There are 75 people on the electoral rolls of both parishes.

Over the past ten months, since the merger, we have had an average (median) attendance of 51 adults and 6 children.

We have about 60 regular worshippers who come at least once a month, and plenty more who attend more infrequently. Of these, we have 2 children, 30 aged 18-69 and 28 aged 70 and over (Apologies for those placed in the wrong category!)

How has the merger impacted on the congregation? Our average attendance has gone back up to the levels of 2013. The difference is that since then the number of people who are able to actively participate in various activities have grown.

How does this compare with other churches? According to the Church of England Statistics for Mission for 2015 published in October 2016:

The median church had 37 people attending worship in an average week in October, the majority being adults, with 29 on a usual Sunday. It had 56 people at Easter, 90 at Christmas, and a worshipping community of 45. It carried out 4 baptisms, 2 marriages, and 5 funerals in 2015.

We are slightly above the median in most areas, except for Christmas attendance and weddings. But there is no room for complacency – 60 regular worshippers is well short of even 1% of the parish population. So what of the future? Our aim must surely be to increase the number of children who regularly worship with us and raise up a new generation of believers. And we must do so constantly remembering it is the Lord’s church not ours, and trusting Him alone.

So to finish, a verse from Philippians 1:6 which is fast becoming my verse for this year:

…being confident of this, that he who began a good work in you will carry it on to completion until the day of Christ Jesus.


Small group update

January 21, 2017

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Here is a quick update on our small groups:

Our Monday evening group called Grow the Word for the young at heart and young in faith may be small but they are having a great time! We are looking at the stories from 1 Samuel and seeing how these stories connect with real life today. Looking at issues such as prayer, friendship and jealousy, we are learning so much about our faith and how it impacts on our everyday life.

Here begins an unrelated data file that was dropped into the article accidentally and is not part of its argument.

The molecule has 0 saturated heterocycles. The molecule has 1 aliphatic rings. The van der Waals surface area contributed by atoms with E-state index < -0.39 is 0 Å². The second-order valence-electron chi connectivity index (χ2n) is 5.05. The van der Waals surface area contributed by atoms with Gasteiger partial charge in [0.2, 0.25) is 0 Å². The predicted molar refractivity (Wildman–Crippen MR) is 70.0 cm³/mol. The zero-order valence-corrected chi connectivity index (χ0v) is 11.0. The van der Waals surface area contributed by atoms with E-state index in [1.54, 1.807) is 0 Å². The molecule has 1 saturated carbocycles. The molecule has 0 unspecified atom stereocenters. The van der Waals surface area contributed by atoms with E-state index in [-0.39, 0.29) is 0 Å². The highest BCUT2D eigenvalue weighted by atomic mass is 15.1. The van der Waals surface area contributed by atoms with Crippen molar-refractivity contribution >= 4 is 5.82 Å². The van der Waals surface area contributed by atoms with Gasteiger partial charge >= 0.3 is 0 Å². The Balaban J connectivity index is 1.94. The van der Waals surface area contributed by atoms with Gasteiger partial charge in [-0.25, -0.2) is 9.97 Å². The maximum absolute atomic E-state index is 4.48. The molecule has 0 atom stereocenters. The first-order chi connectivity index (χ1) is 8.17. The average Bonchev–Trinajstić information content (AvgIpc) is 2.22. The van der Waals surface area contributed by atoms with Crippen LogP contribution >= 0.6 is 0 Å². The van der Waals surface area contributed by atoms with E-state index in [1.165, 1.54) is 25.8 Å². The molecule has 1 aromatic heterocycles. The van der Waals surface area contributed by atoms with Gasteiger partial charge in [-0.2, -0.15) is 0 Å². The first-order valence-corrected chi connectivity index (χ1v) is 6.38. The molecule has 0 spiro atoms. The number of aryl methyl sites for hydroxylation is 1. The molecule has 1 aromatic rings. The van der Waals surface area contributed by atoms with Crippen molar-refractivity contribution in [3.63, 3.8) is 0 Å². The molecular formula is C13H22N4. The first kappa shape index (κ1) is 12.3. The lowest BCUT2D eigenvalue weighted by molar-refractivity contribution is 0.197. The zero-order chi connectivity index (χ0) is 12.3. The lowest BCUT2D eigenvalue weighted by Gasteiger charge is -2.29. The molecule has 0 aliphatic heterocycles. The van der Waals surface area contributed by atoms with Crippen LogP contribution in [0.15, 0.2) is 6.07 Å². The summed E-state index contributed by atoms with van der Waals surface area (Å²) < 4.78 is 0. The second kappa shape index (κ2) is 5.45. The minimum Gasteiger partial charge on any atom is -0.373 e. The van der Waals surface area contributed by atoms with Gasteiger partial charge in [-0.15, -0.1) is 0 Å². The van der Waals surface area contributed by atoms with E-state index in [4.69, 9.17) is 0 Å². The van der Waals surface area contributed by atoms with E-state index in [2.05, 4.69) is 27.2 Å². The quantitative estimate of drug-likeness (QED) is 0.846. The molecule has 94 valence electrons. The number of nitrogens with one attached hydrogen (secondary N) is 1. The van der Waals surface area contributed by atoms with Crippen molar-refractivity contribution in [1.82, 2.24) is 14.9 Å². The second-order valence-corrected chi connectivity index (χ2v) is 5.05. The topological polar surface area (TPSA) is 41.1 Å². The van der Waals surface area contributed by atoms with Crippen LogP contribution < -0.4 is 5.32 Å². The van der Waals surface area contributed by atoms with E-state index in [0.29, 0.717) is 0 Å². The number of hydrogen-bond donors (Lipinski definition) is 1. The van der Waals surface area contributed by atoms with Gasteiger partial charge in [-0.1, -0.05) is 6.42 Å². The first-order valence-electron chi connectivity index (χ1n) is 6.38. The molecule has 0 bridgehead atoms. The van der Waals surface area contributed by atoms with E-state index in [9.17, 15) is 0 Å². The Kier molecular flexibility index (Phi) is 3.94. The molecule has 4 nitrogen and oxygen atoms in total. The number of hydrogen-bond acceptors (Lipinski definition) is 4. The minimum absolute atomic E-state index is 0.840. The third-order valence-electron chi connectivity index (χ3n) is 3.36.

Our Wednesday evening group called Live the Word group takes the theme of the Sunday sermon and asks the question, “OK, we’ve heard the words – now what?” Taking seriously Jesus’ call to make Him Lord over every part of our life this group is seeking direct, practical application of Scriptural truths to the issues that confront us daily.

Our Thursday afternoon group known as a GIFT Group (Growing in Faith Together) is at the moment tackling that most important of subjects – prayer. The disciples asked Jesus, “Lord, teach us to pray” and this group is seeking to learn the lessons Jesus taught them.

Our Thursday evening group called Know the Word recently finished Luke’s gospel after two years! We learnt so much along the way, we have decided to plunge into the sequel, otherwise known as the Acts of the Apostles. We have grown so much by studying the word of God and we have seen so many answers to prayer. It is thrilling to see confirmation of the Scriptural truth that the word of God is alive and active.

Once a month (except this February) the groups get together for the Big Picture. The aim is to look not so much at a small chunk of Scripture but get an overview of the whole story of the Bible and see our part in it. We’ve looked so far at creation, at human sexuality and at sin. Plus we’re trying to learn the books of the Bible in order – who knew clothes pegs could be so useful?

Whether you are used to a small group or not, there must be something here for you. To find out more, just ask, and don’t be afraid to show up! Our small groups are there for you, to help you discover more about the life Jesus offers you, and to provide the support we all need week by week.

And if you don’t feel you are ready for a small group yet we also offer Christianity Explored for those who just beginning to look at the Christian faith.

Why not join us?